Anyone who knows us will know that we have the greatest puppy in the world and I could easily blog every day about what he’s been up to. I never thought we would get him to stop chasing the chickens though so I thought I would share a few cute photos and tips for anyone hoping to achieve the same.
We got Chino at two months old and I think around four months I decided it would be a good idea to get him use to our chickens and sheep so he wouldn’t chase them (or the neighbours ones). The theory is that if at an early age puppies learn what their large family is (not just we humans but cats, chooks etc) they won’t see them as prey or a threat. My initial efforts to take him into the chicken-orchard weren’t successful – either on the lead or on the long chain he ran at the chickens, they freaked and flew which made him want to chase them even more. It didn’t matter that he got told off and dragged back inside, those few seconds of chasing the chickens was so worth it. I think the turning point came when we got a stray chicken when he was six months old. We had to pen her from our three big hens initially as they bullied her so much. Chino would lie on the other side of her fence and came to view her as a potential play mate rather than a bird to chase. She was quite unfazed by his attentions which added to his desire to play with her.
Fuelled by this we bought her into the house a couple of times for supervised playtime. In reality this meant hubby held onto little chick and I threw treats about to distract Chino from the fact there was a chicken in the house. I think all he really wanted to do was smell her so being able to do that (without her flying and instigating a chase) was really satisfying for him.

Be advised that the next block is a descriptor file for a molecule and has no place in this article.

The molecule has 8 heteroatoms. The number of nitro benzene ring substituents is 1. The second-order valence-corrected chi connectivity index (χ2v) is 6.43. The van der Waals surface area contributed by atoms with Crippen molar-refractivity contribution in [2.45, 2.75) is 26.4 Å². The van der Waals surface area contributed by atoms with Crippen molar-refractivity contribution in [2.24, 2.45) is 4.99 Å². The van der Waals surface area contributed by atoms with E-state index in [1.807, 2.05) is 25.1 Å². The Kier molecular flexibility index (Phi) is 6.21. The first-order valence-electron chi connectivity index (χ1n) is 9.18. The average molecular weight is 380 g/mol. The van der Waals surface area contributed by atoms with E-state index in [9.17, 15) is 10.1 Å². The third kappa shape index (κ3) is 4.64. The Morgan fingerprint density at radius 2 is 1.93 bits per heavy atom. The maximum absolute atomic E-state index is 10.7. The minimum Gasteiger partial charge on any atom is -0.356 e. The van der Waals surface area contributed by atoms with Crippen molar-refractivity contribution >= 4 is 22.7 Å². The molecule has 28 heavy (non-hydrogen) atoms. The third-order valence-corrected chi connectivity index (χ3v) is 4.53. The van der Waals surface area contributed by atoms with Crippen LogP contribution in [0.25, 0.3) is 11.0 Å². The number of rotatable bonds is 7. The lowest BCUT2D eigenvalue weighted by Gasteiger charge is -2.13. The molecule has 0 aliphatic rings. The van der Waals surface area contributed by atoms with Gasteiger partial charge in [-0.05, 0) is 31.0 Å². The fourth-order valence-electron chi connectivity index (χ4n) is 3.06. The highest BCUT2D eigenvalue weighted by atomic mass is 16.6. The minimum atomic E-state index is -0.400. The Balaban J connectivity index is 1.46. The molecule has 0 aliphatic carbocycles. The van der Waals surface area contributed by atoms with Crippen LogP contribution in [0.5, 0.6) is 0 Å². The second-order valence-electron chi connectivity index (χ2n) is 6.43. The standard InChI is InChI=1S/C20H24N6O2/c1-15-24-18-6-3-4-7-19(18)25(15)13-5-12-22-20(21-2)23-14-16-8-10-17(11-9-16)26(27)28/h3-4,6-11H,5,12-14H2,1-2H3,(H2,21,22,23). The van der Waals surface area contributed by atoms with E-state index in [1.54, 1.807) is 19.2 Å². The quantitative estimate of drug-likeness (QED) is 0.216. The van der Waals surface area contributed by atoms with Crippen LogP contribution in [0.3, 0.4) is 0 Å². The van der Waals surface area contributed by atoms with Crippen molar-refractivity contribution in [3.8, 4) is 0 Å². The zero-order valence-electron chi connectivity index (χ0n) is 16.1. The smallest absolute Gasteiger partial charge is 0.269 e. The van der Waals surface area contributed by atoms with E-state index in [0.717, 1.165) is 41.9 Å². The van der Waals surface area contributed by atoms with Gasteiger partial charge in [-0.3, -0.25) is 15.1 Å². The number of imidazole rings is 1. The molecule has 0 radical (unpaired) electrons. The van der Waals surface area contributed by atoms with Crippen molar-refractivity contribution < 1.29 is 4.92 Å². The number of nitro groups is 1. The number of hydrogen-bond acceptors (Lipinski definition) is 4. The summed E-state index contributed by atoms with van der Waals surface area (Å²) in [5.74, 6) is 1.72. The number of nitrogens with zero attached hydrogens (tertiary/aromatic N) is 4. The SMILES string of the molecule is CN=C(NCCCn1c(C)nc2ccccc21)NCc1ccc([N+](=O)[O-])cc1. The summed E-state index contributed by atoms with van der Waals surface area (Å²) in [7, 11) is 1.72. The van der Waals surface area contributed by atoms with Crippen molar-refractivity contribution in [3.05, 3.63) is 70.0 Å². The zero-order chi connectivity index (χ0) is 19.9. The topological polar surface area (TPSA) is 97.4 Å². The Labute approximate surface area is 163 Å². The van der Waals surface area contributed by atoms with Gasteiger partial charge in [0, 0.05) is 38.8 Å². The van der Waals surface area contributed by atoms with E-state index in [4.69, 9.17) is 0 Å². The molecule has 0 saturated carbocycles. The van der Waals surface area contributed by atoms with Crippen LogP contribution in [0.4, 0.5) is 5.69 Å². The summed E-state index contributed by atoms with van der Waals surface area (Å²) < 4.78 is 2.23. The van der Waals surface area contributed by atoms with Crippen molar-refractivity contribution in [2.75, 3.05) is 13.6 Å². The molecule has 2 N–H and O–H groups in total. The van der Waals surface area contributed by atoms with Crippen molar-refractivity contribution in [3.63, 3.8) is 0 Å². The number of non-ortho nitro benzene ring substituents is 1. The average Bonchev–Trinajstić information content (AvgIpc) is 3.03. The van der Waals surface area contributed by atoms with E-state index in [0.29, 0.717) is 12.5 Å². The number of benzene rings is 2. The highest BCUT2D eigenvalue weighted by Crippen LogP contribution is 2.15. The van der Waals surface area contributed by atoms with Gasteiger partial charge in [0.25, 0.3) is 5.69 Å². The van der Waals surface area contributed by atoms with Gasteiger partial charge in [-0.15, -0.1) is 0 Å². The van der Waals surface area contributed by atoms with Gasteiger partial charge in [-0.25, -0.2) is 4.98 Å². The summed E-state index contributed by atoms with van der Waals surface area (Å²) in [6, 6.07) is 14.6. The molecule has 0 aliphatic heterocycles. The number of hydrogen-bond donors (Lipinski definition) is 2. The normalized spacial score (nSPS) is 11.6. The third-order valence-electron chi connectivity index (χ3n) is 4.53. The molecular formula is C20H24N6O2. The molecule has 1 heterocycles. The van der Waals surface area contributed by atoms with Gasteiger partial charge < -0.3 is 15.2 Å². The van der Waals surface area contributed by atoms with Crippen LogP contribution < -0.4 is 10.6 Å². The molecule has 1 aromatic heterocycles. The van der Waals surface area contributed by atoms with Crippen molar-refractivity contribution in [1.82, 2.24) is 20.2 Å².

I also kept taking him up on into the chicken enclosure despite initial chicken chasing. Either on the lead where I would throw dog/chicken treats around so they would all be busy eating and relax together or with him on the long chain when I was weeding – the chickens would come for the worms and I could make sure he wasn’t lunging at them.
So time went by. Twice a day we go up to the orchard and feed the chickens and Chino comes and sits outside the gate. He got growled at for running at the fence to chase them
so gradually he stopped doing that (however we do let him run at the ducks and pukekoes and plovers on the section. Don’t worry, he never catches anything). Occasionally he’s busted through or occasionally they busted out so I knew I needed to get this chicken thing sorted.
It seems that for all dog training you need to know your dog and for our dog he does best with pseudo-freedom. That is, if he’s on the lead or totally restricted (ie not allowed near the chickens) he rebels against it. If he thinks he’s got freedom he’s much better. So after many on-lead trips into the chicken orchard I decided to try letting him free. After all these months the sight of the chickens isn’t that exciting after all. And I have as my back up the fact that he’s very food orientated. His few break through trips into the enclosure showed he was more interested in the poo than the chickens and his first off leash experience was the same. No running at the chickens. Just eating poo, uneaten scraps, shallowly buried fish bones. Great, so he’s not going to kill the chickens but is all that ** good for him?
Summary – perseverance to desensitize him. It would have been easier to keep him out of their enclosure altogether but one day he’s going to come across someone else’s chickens and by then might have more of a instinct to kill rather than try and play with them. Not that I’ll be letting him loose and unsupervised with them for a while yet. All that chicken poo he’s been eating can’t be healthy.